It was ten minutes before Paul risked moving. Immediately after the Atomic Chicken, he had been terrified of the train stopping, its driver doubling back and giving them all a telling off. Now he longed for that same man to come back and give him a hug, tell him he was okay. 
But he was alone. He looked at Parkinson JMI. It was unbearably tiny. Even the estate up the hill seemed small. It was as if he’d entered another world where the rules he knew didn’t apply. Up was now down and black was now white, and your friends were your enemies and you could outrun trains. You woke up wanting to play football and went to bed not wanting to come downstairs again.
Paul edged his way along the railway line, taking care not to touch the rails. The vegetation was thick and gnarly, full of thorns and bracken. Eventually, as he reached some garages that backed on to the line, there was a tear in the fencing, like somebody had pulled a knitting stitch. Paul forced his aching body through the gap and popped out into freedom. From somewhere, he heard the thump of a car radio.
He walked a few streets until he found a row of shops much like the ones he knew, only these were tired and dirty. A chip shop, a barbers, a fishing tackle store. In the window, he caught his reflection. He was dusty but there were no bruises on his face. That was good. He didn’t want to have to tell his mother or dad. He especially didn’t want his brother to find out, because he would most likely kill the boys who had done this and he would go to jail and be chucked out of the Army, and it would be all his fault because he went on the railway line.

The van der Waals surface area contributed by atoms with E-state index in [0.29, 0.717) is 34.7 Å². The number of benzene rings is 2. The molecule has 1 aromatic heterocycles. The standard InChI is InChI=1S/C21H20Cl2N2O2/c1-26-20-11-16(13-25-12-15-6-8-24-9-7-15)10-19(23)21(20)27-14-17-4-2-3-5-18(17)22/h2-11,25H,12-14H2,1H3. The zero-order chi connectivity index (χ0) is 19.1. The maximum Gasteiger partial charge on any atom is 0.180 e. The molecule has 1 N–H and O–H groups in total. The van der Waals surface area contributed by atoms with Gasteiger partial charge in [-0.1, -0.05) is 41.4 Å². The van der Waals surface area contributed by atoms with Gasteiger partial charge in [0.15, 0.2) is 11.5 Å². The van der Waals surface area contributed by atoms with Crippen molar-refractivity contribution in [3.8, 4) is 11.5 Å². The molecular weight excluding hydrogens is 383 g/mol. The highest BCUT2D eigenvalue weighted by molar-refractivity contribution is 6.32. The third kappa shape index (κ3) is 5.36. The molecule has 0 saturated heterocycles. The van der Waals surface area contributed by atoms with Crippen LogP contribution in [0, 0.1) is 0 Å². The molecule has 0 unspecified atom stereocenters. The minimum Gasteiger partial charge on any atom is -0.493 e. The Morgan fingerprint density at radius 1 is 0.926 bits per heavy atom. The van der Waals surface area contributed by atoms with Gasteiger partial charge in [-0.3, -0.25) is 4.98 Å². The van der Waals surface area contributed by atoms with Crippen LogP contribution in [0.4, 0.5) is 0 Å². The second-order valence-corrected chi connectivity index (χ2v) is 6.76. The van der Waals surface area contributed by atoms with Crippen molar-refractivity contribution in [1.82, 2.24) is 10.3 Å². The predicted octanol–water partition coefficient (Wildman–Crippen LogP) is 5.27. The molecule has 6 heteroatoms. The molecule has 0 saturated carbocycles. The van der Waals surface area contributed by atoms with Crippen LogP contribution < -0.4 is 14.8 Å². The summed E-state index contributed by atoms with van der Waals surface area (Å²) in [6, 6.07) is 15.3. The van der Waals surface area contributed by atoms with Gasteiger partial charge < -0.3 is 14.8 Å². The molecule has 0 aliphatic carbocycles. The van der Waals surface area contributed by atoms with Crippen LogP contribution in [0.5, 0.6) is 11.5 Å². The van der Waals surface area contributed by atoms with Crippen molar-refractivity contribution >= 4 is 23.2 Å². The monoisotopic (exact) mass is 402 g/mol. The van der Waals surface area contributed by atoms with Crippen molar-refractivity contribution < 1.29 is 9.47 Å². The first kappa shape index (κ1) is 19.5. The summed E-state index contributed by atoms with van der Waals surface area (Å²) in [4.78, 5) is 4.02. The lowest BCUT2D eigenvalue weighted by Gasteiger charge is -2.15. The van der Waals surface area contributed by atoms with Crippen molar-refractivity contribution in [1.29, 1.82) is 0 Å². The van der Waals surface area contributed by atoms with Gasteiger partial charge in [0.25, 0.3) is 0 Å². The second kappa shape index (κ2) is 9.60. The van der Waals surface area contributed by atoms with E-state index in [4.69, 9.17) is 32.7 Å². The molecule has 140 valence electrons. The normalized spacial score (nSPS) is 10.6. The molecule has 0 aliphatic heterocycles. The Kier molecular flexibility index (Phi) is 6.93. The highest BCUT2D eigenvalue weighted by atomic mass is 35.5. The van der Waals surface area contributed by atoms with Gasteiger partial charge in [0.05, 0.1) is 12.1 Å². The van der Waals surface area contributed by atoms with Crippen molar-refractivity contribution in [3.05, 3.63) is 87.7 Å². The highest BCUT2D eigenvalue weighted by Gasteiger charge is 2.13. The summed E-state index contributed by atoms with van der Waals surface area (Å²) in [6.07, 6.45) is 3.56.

He stayed out for another hour or so, avoiding the park. But as much as he could, he kept to the pavement like his mother had told him. He was going to do everything she said from now on.
After ten minutes sat on the kerb opposite their house, Joe Tiler called his son over the road. Paul was never so glad to sprint over the tarmac and up the stairs. He went straight into the bathroom and pulled down his shorts, and yanked his top up. Red marks all over his body, tender patches on his back. He put his palms together, like at Christmas and Easter and Harvest, and he prayed softly to himself, ‘Dear Jesus, don’t let my mum see my belly and my back, or my legs. Amen.’
He took off his pants and hid them under his mattress. Then he put his head in his pillow and tried not to cry. Outside, the sun was still shining on a beautiful, golden summer somewhere in the West Midlands.